SCOTUS Spotlight: Roger B. Taney

Roger B. Taney, born on March 17, 1777, was the 5th Chief Justice of the United States and the first Roman Catholic to serve on the Supreme Court. Taney’s life and legacy have been considered deeply controversial. Taney held many political roles once he was admitted to the bar: he served for one year in the Maryland House of Delegates, he was elected to the Maryland Senate, he served as the US Attorney General, and he served as the Secretary of War. When Andrew Jackson tried to appoint Taney to serve as the Secretary of the Treasury, however, the Senate denied this nomination and Taney became the first cabinet nominee ever to be rejected by the Senate. 

Later, Jackson nominated Taney to the Supreme Court but the Senate rejected him again citing his radical views. However, 10 months later when Chief Justice John Marshall had passed away, Jackson again nominated Taney to serve as Marshall’s successor, and the Senate finally approved. Despite holding many roles in his life,  he is remembered principally for the Dred Scott decision that he delivered during his time as Chief Justice. Taney, himself, delivered the ruling that African Americans were not citizens, and that slavery could not be prohibited by Congress. The decision immediately created controversy and disagreement. So much so that not long after the decision was public, Congress passed the 13th and 14th amendment to the Constitution which, in effect, overturned the ruling of the Dred Scott decision.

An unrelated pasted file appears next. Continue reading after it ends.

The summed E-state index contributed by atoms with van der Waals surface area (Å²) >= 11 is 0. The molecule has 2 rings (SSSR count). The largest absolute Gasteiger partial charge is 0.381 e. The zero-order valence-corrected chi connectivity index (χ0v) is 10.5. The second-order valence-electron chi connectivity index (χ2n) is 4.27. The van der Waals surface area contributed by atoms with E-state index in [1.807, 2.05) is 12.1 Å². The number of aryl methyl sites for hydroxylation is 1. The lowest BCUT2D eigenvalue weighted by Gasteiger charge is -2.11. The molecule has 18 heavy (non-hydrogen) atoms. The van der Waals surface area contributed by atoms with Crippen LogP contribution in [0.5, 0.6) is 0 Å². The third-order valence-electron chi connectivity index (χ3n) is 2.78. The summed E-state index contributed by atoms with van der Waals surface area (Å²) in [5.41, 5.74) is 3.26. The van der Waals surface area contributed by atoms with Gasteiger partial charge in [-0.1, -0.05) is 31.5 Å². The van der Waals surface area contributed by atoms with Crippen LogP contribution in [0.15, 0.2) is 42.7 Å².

The country, to this day, has not forgotten Taney’s decision and it’s impact on American history. As of 2020, following the protests surrounding the killing of George Floyd, the House of Representatives voted 305-113 to remove the bust of Taney from the U.S. Capitol and replace it with a bust of Thurgood Marshall, the first African American Supreme Court Justice.

Two interesting facts: Roger B. Taney married Anne Phoebe Charlton Key, the sister of Francis Scott Key, who wrote the Star Spangled Banner.